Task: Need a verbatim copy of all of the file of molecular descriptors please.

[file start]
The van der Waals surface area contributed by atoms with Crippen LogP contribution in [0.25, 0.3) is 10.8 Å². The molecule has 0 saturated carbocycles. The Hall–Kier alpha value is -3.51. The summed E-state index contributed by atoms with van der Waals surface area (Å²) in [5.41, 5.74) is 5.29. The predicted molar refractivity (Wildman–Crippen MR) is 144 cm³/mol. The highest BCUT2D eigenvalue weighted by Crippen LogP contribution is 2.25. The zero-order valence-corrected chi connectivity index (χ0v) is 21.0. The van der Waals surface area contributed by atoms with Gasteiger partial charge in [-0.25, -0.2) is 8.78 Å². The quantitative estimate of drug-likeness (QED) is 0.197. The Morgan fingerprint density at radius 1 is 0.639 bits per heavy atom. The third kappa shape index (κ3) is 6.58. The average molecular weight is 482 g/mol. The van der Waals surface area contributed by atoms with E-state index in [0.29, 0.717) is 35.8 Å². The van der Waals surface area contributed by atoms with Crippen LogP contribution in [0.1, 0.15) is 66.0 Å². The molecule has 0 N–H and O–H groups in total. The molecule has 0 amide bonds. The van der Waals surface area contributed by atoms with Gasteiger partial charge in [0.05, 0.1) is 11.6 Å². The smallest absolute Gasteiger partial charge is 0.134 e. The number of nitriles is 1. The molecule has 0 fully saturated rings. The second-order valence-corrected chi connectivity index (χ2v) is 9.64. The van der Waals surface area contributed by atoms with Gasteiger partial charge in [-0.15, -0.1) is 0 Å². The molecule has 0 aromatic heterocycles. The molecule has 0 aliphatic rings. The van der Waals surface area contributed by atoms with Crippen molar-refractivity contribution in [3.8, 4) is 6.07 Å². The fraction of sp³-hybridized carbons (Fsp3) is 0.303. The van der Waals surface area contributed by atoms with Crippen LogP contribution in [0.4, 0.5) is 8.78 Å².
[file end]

The van der Waals surface area contributed by atoms with Crippen LogP contribution in [0.25, 0.3) is 10.8 Å². The molecule has 0 saturated carbocycles. The Hall–Kier alpha value is -3.51. The summed E-state index contributed by atoms with van der Waals surface area (Å²) in [5.41, 5.74) is 5.29. The predicted molar refractivity (Wildman–Crippen MR) is 144 cm³/mol. The highest BCUT2D eigenvalue weighted by Crippen LogP contribution is 2.25. The zero-order valence-corrected chi connectivity index (χ0v) is 21.0. The van der Waals surface area contributed by atoms with Gasteiger partial charge in [-0.25, -0.2) is 8.78 Å². The quantitative estimate of drug-likeness (QED) is 0.197. The Morgan fingerprint density at radius 1 is 0.639 bits per heavy atom. The third kappa shape index (κ3) is 6.58. The average molecular weight is 482 g/mol. The van der Waals surface area contributed by atoms with E-state index in [0.29, 0.717) is 35.8 Å². The van der Waals surface area contributed by atoms with Crippen LogP contribution in [0.1, 0.15) is 66.0 Å². The molecule has 0 N–H and O–H groups in total. The molecule has 0 amide bonds. The van der Waals surface area contributed by atoms with Gasteiger partial charge in [0.05, 0.1) is 11.6 Å². The smallest absolute Gasteiger partial charge is 0.134 e. The number of nitriles is 1. The molecule has 0 fully saturated rings. The second-order valence-corrected chi connectivity index (χ2v) is 9.64. The van der Waals surface area contributed by atoms with Gasteiger partial charge in [-0.15, -0.1) is 0 Å². The molecule has 0 aromatic heterocycles. The molecule has 0 aliphatic rings. The van der Waals surface area contributed by atoms with Crippen molar-refractivity contribution in [3.8, 4) is 6.07 Å². The fraction of sp³-hybridized carbons (Fsp3) is 0.303. The van der Waals surface area contributed by atoms with Crippen LogP contribution in [0.4, 0.5) is 8.78 Å².